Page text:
PETER DOIG at the Power Plant (231 Queen's Quay West) to March 3. 416-973-4949. Rating: NNNN Rating: NNNN
like a wandering backpacker,painter Peter Doig travels through the landscapes of art history, collecting a bit of pointillism here, some Pollock there, a handful of Edward Hopper and a good helping of the Group of Seven.His ultra-landscapes -- big, gaudy oils with cryptic titles and hints of doom -- wow their audience with their monumental presence.
Though the British-based artist grew up in rural Ontario, whose landscape continues to provide fodder for his paintings, and has a hefty international reputation, he's had surprisingly few shows in Canada. So it's a real treat to see these dozen works, painted between 1993 and 99, on view in a gallery with the wall space to do them justice.
Painting from photographs, postcards, magazine images, album covers and film stills, Doig has the rare ability to make paintings that look good from any distance. The billowing white shape of a child's snow angel in Ski Jacket becomes a snowy hill up close, and the bright dots emerge as skiers. An otherwise sparely painted canvas offers up one pale pink tree painted so thickly that it seems encrusted with bubble gum.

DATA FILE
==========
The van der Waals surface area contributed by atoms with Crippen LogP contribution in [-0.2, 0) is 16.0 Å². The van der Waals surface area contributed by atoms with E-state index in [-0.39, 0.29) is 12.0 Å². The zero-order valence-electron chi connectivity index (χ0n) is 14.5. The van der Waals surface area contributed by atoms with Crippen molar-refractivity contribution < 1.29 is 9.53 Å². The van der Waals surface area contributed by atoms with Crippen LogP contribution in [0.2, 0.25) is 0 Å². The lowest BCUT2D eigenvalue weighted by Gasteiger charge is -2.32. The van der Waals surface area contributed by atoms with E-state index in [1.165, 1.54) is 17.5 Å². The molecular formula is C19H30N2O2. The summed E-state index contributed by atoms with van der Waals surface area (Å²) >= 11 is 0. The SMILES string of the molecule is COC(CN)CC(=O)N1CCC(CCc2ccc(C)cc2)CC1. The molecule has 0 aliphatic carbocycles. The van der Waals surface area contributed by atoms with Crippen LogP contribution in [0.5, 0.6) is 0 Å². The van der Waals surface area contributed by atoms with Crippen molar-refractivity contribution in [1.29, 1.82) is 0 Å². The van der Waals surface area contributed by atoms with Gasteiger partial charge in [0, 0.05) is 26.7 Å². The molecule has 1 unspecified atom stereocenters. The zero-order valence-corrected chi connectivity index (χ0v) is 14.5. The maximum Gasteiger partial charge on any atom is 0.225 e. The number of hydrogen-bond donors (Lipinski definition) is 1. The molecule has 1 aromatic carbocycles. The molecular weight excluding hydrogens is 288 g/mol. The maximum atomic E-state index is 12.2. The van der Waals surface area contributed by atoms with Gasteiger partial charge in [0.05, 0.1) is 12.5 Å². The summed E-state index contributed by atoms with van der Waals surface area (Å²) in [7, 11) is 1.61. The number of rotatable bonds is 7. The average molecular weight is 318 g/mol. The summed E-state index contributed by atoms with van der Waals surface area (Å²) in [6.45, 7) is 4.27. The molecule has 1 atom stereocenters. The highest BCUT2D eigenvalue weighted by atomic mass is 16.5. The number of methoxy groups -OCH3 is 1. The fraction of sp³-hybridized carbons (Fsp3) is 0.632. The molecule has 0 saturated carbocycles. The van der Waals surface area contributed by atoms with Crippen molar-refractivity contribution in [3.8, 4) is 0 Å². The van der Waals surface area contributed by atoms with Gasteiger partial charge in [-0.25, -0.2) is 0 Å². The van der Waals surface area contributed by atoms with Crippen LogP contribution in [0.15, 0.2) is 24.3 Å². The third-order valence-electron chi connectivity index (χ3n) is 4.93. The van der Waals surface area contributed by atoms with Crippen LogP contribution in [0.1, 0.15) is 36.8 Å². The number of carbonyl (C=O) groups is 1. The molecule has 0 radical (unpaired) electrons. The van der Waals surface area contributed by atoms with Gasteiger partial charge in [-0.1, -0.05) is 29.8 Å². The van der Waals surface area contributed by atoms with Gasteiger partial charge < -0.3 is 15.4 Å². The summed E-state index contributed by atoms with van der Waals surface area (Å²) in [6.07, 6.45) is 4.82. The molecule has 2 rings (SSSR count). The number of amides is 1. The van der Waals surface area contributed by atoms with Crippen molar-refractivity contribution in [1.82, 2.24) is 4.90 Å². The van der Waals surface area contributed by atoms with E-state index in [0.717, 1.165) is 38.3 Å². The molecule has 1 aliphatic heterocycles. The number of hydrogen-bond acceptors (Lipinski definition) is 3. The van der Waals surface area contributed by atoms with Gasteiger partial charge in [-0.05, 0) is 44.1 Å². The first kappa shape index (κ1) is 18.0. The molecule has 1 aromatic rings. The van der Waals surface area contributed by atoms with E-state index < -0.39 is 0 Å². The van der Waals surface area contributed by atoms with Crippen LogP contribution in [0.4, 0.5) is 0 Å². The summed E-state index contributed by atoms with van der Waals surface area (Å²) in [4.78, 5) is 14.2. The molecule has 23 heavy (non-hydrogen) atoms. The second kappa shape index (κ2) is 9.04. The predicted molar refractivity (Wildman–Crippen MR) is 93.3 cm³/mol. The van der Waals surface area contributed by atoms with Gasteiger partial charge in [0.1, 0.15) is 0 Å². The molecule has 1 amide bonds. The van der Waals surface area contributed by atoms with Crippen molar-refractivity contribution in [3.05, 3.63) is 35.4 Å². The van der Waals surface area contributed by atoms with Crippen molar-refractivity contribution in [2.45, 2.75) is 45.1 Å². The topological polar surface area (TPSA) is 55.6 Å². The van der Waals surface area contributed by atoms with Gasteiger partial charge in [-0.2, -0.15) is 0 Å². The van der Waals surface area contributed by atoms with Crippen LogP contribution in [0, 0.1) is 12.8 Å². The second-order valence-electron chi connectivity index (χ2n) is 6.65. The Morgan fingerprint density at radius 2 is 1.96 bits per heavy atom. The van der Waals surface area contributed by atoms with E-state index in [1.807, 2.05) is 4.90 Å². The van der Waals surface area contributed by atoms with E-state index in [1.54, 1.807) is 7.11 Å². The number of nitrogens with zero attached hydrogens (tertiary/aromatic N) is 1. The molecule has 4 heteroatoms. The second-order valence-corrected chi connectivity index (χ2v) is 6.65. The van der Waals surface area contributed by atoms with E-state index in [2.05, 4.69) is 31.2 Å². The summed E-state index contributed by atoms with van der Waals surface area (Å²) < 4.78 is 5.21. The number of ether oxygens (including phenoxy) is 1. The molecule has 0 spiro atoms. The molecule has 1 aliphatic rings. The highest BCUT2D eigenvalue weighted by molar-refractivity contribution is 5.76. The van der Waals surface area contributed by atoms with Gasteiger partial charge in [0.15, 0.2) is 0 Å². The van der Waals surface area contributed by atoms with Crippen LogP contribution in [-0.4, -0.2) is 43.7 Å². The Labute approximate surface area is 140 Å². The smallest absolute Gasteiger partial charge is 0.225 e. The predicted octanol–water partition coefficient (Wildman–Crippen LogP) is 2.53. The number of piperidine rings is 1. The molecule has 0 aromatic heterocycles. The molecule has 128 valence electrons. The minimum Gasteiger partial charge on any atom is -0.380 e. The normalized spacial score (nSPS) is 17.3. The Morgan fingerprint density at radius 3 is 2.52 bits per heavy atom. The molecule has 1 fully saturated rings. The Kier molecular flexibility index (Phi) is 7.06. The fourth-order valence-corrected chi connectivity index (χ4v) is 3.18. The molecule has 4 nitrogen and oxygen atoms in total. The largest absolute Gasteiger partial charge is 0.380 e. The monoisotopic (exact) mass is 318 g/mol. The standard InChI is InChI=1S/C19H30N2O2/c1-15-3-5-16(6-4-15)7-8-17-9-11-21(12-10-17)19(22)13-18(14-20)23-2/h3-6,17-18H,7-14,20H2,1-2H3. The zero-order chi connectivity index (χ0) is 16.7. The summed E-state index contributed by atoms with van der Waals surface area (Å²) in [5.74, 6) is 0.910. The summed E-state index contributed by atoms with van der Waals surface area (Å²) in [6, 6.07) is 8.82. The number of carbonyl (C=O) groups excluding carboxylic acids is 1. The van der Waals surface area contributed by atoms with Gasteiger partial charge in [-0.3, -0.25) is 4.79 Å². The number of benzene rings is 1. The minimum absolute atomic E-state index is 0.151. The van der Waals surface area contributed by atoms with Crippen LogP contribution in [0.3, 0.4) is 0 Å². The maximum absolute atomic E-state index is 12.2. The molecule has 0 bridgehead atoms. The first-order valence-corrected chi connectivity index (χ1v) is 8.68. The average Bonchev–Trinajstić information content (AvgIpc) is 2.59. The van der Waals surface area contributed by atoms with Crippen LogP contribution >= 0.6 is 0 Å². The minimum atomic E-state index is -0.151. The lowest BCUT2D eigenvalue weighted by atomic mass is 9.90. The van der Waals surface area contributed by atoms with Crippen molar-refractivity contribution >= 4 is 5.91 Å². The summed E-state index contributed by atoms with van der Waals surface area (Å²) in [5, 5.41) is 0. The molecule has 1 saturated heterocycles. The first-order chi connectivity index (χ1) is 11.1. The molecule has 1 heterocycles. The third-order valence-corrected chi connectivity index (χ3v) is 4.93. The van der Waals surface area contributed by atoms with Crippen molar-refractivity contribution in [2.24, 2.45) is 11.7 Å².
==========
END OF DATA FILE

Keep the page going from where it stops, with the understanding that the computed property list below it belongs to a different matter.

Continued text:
Something of a guru in the tradition of painterly experimentation, Doig surprises with his agile hopping between styles. A monochromatic painting of a snowboarder is almost abstract in its simplicity. Across from it, a picture of a ski jumper comes out of nowhere with its clumsy, illustrative technique.
And to make it clear he's not painting sitting on a mountainside, Doig loads his landscapes with pop-culture references.
A shadowy building-in-the-woods scene is called Cabin Essence after the Beach Boys song. And in Canoe Lake, we're left wondering whether the waterlogged green painting of a body in a canoe refers to the horror movie Friday The 13th or to the lake where Tom Thomson mysteriously drowned.